Interpreting your Subject

Reddish Egret Feeding
One of the qualities of an image that can set it apart from others is its ability to interpret a subject.  It's always great to view a properly exposed and well-composed photograph.  But some photographs also reveal something about their subject matter that causes the viewer to think differently as a result of interacting with the photograph.  And that a very good thing.

Of course, photographs can't generally explain their subject matter in words--even if there are words in the photo, the photograph depends on more than those words to communicate.  You must use your exposure and composition to portray what you wan to communicate.  There are three essential aspects to turning beautiful pictures into interpretive images:
  1. Knowledge of Your Subject:  You must understand your subject to interpret it.  What ever you're shooting, the more you know about the subject the more expressive you can be as you portray ideas in your image.
  2. Knowledge of Yourself: You must understand what's going on in you as you view your subject before you trip the shutter.  What is it that attracts to you to your subject?  What is it causing you to feel?  What do you want the viewer to get from the experience of viewing the photograph?
  3. Connect the Two Photographically: You need to be able to put these understandings into the composition of your image.  The viewer can then see what you loved about the subject and feel what moved you as you took the photo.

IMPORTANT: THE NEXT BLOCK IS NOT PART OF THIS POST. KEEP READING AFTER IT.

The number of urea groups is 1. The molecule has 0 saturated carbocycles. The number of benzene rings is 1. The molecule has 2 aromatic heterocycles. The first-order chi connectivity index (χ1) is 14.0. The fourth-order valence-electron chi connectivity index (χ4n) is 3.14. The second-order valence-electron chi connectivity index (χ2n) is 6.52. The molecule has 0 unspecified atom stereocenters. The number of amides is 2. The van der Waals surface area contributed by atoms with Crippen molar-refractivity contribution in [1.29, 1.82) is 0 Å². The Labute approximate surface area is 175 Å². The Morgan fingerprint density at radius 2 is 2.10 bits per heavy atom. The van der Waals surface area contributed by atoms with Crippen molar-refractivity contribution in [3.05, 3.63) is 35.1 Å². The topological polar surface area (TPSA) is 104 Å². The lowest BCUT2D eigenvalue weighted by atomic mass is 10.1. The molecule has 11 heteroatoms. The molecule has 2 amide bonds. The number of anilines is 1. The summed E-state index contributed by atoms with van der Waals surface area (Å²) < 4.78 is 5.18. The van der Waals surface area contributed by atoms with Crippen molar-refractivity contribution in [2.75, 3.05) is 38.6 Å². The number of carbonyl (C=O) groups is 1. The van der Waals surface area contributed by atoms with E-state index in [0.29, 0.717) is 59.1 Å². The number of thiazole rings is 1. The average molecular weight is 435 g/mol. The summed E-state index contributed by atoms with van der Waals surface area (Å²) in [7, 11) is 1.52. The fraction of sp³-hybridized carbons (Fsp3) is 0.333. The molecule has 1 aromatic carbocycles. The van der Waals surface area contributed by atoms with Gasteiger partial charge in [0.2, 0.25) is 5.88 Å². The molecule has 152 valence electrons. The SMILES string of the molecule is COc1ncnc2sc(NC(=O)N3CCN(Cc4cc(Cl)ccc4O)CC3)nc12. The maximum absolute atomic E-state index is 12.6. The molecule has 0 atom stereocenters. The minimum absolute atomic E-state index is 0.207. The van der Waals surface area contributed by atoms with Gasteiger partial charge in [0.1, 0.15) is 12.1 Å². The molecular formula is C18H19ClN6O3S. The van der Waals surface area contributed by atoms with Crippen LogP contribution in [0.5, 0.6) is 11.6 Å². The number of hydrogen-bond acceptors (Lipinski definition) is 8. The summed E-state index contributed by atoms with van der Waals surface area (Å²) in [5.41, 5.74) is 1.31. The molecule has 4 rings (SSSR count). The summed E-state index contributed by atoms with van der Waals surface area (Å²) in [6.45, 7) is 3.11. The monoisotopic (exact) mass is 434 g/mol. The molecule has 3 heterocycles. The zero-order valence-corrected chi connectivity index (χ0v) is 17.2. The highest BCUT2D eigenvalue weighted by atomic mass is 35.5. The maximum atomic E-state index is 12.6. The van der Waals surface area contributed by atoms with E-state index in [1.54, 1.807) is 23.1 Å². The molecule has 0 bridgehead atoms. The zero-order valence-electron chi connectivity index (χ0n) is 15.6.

I took the above image of a Reddish Egret when I was at Merritt Island NWR.  One of their distinctive behaviors is to run as they're feeding and spread their wings as they thrust their beaks in the water to catch their prey.  They spread their wings to cut down on the glare from the sun so that they can see their prey in the water more easily.  It's one of the behaviors that can help identify the species, and for me, it's one of the attractive features of the bird's behavior.  As I was shooting this particular bird, the lighting was just right to capture both the bird and its reflection.  I wanted a photo of him (and his reflection) spreading his wings as he was feeding; for me, the reflection would help the viewer understand why the bird behaves the way it does.  


  1. It strikes me that the same method is used in the interpretation and application of scripture: knowledge of your subject (language, customs, historical context, etc.), knowledge of yourself (what is going on in your life today), and connecting the two.

    David Pelletier

  2. Yes, I suppose you could say that all knowledge is somewhat that way--that is, knowing about a subject without self knowledge or the ability to connect the two means we do not really have understanding. Nice thought!


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